I suppose that's one benefit to visiting libraries where you don't have borrowing privileges; it makes you take good visual notes on what you are excited about. (Or, in the case of the biology of philosophy articles, it lets you spend quality time with the photocopy machine.)

Tuesday, January 10, 2012

Fractal Season

New Year's Eve was a clear, nearly-sunny day in Portland. We went for a long walk in Washington Park, and I couldn't keep from admiring all the amazing patterns in the bare tree branches. Fractals, fractals, everywhere! "I love it when trees do the math for me," I declared aloud as we squelched down the muddy trails.
Japanese Garden sketch
 When we wandered through the Portland Japanese Garden, at one point I sat down and tried to capture an impression of the branches, the balance, the lovely asymmetry. It's just a simple sketch, but it did get my eye better-tuned to looking at those branch patterns.

Chinese Garden sketch
New Year's Day saw us out exploring town in the sunshine again. The Lan Su Chinese Garden was closed for the holiday, but I enjoyed sitting on a sunny bench in the entry plaza, using a tube of watercolor to sketch a fabulously eroded rock with--you guessed it--a fancy pattern of bare branches behind it.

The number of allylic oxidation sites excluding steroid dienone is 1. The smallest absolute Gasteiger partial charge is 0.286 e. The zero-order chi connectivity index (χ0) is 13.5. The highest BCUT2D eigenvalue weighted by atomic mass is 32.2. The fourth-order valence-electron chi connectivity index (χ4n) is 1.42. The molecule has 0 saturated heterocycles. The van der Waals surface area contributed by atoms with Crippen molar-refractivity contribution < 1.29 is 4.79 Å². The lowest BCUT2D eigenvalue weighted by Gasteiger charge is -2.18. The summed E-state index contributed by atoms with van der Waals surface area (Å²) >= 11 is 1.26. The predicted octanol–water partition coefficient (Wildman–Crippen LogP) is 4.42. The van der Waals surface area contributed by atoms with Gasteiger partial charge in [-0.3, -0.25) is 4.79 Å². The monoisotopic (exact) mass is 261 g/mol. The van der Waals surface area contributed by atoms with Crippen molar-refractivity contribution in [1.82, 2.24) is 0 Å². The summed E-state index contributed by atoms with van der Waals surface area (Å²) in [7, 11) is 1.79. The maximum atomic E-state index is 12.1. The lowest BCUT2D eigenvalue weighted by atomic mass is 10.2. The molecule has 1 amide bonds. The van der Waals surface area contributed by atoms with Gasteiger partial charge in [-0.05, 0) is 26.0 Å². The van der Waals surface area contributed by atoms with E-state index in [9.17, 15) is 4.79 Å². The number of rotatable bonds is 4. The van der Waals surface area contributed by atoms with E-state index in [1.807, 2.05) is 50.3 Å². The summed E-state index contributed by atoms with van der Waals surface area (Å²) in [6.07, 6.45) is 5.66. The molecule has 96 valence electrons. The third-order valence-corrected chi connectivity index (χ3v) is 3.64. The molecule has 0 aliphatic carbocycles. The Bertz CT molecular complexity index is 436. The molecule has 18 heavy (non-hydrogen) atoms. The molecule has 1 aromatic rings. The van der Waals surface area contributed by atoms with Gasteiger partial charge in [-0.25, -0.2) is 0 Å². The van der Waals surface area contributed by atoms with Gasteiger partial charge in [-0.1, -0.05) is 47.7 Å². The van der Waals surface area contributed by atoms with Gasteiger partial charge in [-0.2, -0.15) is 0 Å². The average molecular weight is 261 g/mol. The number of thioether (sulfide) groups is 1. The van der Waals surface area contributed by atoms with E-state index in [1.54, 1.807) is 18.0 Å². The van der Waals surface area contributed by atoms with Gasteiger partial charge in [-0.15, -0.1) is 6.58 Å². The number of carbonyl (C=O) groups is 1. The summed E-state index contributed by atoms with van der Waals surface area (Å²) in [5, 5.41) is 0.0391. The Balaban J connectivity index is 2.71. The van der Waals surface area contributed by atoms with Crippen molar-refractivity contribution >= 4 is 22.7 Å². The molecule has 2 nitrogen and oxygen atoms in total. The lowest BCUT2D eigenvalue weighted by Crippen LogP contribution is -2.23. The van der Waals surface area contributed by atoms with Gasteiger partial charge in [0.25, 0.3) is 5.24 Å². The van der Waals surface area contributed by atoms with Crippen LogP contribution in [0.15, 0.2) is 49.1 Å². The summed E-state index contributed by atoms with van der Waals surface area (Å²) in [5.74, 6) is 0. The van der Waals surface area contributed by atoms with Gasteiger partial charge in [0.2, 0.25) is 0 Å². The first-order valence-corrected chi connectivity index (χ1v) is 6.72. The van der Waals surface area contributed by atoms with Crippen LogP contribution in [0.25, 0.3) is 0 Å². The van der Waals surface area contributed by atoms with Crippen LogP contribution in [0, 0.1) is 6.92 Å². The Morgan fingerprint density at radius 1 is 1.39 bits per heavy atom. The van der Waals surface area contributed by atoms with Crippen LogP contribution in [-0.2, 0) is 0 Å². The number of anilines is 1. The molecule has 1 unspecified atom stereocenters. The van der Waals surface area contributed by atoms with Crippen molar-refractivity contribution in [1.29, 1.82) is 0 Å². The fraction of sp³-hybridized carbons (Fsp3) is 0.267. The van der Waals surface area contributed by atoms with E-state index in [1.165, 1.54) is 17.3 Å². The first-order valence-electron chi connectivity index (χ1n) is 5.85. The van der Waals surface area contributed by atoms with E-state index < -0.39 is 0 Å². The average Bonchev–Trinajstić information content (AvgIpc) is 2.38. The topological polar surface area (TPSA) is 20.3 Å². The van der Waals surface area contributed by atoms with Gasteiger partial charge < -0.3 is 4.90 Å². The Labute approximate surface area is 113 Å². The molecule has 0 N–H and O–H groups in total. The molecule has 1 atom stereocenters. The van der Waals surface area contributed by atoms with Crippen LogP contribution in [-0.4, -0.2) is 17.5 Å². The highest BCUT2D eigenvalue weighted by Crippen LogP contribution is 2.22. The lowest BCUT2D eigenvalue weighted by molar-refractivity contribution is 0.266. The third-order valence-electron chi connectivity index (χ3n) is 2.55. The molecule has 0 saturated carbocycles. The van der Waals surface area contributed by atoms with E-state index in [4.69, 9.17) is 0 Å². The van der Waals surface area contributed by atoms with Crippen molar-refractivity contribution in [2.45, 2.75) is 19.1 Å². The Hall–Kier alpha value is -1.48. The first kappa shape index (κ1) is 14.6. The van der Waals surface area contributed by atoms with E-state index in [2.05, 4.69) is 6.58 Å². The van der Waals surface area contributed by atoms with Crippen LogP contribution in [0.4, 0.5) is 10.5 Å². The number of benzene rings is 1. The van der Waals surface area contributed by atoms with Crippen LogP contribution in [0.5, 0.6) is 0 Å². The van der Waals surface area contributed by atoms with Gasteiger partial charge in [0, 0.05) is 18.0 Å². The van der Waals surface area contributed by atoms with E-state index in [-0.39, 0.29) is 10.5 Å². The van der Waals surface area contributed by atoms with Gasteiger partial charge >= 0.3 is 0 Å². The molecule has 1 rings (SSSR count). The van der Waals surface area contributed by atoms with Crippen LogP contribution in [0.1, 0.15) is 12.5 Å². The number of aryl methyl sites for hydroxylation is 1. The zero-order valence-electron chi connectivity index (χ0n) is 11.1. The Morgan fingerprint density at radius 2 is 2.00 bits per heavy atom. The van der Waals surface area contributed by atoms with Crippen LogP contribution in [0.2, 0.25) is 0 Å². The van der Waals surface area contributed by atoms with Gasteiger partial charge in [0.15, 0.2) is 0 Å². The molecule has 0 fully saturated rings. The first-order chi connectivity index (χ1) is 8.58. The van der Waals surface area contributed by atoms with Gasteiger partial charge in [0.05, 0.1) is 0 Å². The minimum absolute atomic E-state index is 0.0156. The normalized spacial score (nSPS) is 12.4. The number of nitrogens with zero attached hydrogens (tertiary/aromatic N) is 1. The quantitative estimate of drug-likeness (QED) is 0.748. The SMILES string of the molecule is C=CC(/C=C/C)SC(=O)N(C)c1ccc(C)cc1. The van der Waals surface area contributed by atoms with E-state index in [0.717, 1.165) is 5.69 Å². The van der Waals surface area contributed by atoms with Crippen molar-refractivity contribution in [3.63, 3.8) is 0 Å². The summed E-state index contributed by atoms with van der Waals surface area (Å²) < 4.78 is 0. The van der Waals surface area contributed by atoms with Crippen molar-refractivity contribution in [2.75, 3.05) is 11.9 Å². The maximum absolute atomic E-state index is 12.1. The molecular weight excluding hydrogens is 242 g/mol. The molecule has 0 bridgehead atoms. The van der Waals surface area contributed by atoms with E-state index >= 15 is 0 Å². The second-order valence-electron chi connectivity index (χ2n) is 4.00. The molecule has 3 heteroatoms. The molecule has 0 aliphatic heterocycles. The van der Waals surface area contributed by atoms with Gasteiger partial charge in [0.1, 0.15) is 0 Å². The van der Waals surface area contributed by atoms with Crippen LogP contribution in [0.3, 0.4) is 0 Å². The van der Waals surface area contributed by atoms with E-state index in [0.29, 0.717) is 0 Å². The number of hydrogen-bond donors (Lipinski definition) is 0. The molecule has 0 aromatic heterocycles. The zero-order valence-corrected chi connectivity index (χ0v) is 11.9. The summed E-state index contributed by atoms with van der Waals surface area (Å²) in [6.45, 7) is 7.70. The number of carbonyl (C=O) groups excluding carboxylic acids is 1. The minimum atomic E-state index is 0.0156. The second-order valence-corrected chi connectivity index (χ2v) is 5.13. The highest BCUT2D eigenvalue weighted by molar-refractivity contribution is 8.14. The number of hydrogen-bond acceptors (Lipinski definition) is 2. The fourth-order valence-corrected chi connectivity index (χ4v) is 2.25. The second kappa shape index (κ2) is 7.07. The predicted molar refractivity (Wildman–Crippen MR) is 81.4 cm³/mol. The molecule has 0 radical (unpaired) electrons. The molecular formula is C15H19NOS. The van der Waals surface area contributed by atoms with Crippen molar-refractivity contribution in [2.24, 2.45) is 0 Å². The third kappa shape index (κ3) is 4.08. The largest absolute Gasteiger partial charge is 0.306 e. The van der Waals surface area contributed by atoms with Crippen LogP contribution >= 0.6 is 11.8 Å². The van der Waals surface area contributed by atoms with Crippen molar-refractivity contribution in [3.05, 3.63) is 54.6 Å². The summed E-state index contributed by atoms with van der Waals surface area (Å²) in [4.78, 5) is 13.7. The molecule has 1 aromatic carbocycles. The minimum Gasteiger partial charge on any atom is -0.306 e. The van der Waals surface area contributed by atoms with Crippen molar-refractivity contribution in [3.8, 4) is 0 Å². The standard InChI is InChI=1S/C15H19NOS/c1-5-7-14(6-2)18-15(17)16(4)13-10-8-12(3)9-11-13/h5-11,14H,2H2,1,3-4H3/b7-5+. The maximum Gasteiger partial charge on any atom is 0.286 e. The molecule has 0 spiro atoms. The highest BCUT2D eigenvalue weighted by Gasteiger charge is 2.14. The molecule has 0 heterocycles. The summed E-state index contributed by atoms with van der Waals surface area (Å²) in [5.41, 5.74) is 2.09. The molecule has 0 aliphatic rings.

I omitted Bill's wheelbarrow here. Gotta pick your battles sometimes.

On January 7, I met up with Urban Sketchers Portland to have a group doodling-party at a member's art studio. The shed in the yard was framed by bare tree branches, and I tried combining ink and watercolor to establish a foreground/background effect. And, as you can see, I'm starting to tackle more and more complex branch patterns. It's still very sparse compared to the detail on the real trees, of course. (See more sketches from Jan 7.)

Now, as you can tell by my weird self-portaits-while-peeking-out-from-behind-the-sketchbook, I'm having some scanner issues nowadays.We recently moved, and have not yet discovered which box holds the oh-so-precious power cord to my lovely, lovely scanner. This has me in quite a tizzy, but it's good to play with options on how to frame one's images from a sketchbook, right?

I've treated myself to a membership at the Independent Publishing Resource Center, partly so I can use their scanners until I get my own up and running again. While most of my scans on January 7 turned out fine, the scanner did have a few moments of adding random crazy orange stripes to the page.
Oh, IPRC scanner. I think these orange stripes are signs of Yeti meddling.
While this makes me flinch in a lot of ways, it also reminds me of the work of Deb Rossi, who adds big "colorblocks" of watercolor over the top of her ink sketches. Maybe the scanner artifacts are a way to start exploring that sketching approach?
It would be prettier with real watercolor, rather than Photoshop.

Hmmmm. That's the joy of sketching in groups (and wrestling with persnickety equipment)--you can find yourself exploring all new ideas.